Empat Desainer Huruf (Tipografer) Favorit Andi Rahmat

Andi Rahmat's Four Favorite Letter Designers (Typographers).

Andi Rahmat, a designer who founded Nusae, an art studio in Bandung.

Andi's focus as a designer is on environmental graphic design. This caused Andi to experience a mismatch in values ​​with his company when he worked at a multinational agency company. Many of the agency projects he works on support consumerism.

One example is the use of billboards which can damage the environment. Billboards themselves can damage the city landscape and reduce the aesthetics of the city layout. Apart from that, the use of billboards itself supports consumerism and can lead people to behave consumptive towards tertiary goods.

Andi feels that design should be a language that designs our behavior to be more polite. Apart from that, in design, for Andi what is needed is consistency in doing things that are believed to be good. Andi has four favorite graphic designers who are his role models. Who are they? Listen here, come on!

1. Josef Muller-Brockmann

Josef Muller-Brockmann

Josef Müller-Brockmann, who was born on 9 May 1914, is a typographer from Switzerland. He studied architecture, design and art history at the University and Kunstgewerbeschule Zürich.

In 1936 he opened his studio in Zurich specializing in graphic design, exhibition design and photography.

Brockmann is known for his simple designs and clean use of typefaces, especially Akzidenz-Grotesk. The shapes and colors have inspired many graphic designers in the 21st century. Although it's a shame, maybe he didn't get to know the rise of his design style again because Muller-Brockmann died in 1996.

"Akzidenz" is a sign that the letters used are commercial printing letters such as advertisements, tickets and forms. While "Grotesk" was the standard name for a sans-serif typeface at the time. First released by the Berthold Type Foundry in Berlin in 1898, this type was popularized again by Brockmann after the war in the 1960s and initiated the simple and clean design of "The Swiss Style".

2. Emil Ruder

Emil Ruder

Emil Ruder was born in Zurich, Switzerland on March 20, 1914. Ruder trained as a typesetter in Basel (1929-1933), and studied in Paris from 1938 to 1939. Ruder published a basic grammar of typography entitled, Typographie.

The text was published in German, English and French, by Swiss publisher Arthur Niggli in 1967.

This book helped spread The Swiss Style and became a foundational text for graphic design and typography courses in Europe and North America. In 1962 he helped found the International Center for Typographic Arts (ICTA) in New York.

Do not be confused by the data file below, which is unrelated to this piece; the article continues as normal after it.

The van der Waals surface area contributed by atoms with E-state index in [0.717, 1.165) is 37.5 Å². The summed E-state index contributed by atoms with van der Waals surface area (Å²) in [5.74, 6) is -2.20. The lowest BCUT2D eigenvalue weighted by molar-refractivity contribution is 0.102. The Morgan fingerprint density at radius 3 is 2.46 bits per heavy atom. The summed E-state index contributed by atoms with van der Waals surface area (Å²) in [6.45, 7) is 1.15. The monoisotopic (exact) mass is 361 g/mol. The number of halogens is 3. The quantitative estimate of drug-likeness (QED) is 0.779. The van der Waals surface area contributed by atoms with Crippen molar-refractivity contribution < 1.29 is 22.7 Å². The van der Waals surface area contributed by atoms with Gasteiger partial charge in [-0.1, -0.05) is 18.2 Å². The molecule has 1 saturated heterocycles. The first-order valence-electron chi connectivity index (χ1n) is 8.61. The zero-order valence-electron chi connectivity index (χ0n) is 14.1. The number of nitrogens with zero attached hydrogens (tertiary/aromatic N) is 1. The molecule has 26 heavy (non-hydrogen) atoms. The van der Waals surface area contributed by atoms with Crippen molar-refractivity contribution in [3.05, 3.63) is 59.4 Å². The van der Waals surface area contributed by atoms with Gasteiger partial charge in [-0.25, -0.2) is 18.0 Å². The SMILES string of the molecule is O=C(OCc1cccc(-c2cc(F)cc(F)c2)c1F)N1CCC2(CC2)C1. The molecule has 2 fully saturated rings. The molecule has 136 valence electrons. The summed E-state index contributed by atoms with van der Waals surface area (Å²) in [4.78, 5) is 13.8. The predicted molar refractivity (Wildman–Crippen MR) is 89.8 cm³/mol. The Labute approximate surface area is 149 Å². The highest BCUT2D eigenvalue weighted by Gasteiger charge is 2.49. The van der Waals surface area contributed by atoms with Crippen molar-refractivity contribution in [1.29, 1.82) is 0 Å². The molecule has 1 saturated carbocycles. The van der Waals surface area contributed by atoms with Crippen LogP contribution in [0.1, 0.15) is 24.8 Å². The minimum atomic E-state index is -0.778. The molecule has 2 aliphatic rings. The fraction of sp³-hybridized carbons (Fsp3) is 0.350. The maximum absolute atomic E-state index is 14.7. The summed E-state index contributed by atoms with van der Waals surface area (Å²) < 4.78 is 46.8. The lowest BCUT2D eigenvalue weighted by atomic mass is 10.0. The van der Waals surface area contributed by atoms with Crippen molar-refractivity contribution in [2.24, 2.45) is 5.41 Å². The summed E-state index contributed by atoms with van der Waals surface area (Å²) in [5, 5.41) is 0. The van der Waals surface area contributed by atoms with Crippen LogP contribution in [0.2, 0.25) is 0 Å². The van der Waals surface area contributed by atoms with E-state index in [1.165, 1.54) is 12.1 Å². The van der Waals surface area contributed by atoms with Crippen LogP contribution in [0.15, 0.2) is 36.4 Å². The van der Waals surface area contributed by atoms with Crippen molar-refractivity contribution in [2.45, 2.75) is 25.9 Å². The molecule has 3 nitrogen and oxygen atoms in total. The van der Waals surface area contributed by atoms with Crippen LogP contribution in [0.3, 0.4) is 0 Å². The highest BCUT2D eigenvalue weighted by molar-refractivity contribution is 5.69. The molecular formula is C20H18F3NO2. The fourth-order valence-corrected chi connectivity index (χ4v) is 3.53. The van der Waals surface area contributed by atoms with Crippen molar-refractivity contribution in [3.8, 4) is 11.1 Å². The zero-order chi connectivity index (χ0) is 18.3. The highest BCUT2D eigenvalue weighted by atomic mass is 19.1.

Similar to Brockmann, Ruder was also one of the pioneers of The Swiss Style which is simple for various needs.

3. Kenya Hara

Kenya Hara

Kenya Hara is one of the internationally recognized Japanese designers. He graduated in design from Musashino Art University of Kodaira in 1983, and immediately joined NDC (Nippon Design Center).

In 1992 he founded the Hara Design Institute which works across all areas of design from advertising to branding, exhibition design, sign systems, packaging, products and books. The designs communicate the essence or deep meaning of each reality through symbolic visual solutions derived from traditional Japanese culture.

In 2001 he was appointed as Muji's art director by Ikko Tanaka, a Japanese graphic design master who was its former art director. Since then, he has developed communication designs while helping companies formulate an integrated vision.

He curates Muji's ads, apps, advertisements, exhibitions, magazines and packaging following the original concept of "simplicity over grandeur". Under his artistic direction, Muji has become an international symbol of aesthetic and conceptual quality.

4. Wim Crowel

Wim Crouwel is a graphic designer from the Netherlands. From 1947 to 1949, he studied Fine Arts at the Academie Minerva in Groningen, Netherlands. In addition, he studied typography at what is now the Gerrit Rietveld Academie in Amsterdam.

His famous works are the New Alphabet and Gridnik fonts with the Modernism theme. In the years Crouwel worked for Total Design, he designed many geometric letters, one of which was the letter for Rabobank designed in 1973. The shape of the letters was influenced by the need to place them in 3D light, which gave rise to creativity within limitations.

In fact, after the 3D application is complete, a new 2D design is designed by adapting the letters. According to Wim Crouwel, the New Alphabet is a unique letter and was never intended to be actually used. However, the font became popular again in 1988 when designer Brett Wickens used his version for the cover of Joy Division's Substance album.

That's the graphic designer who inspired Andi Rachmat. Are you also a graphic designer? Which graphic designer is your role model?

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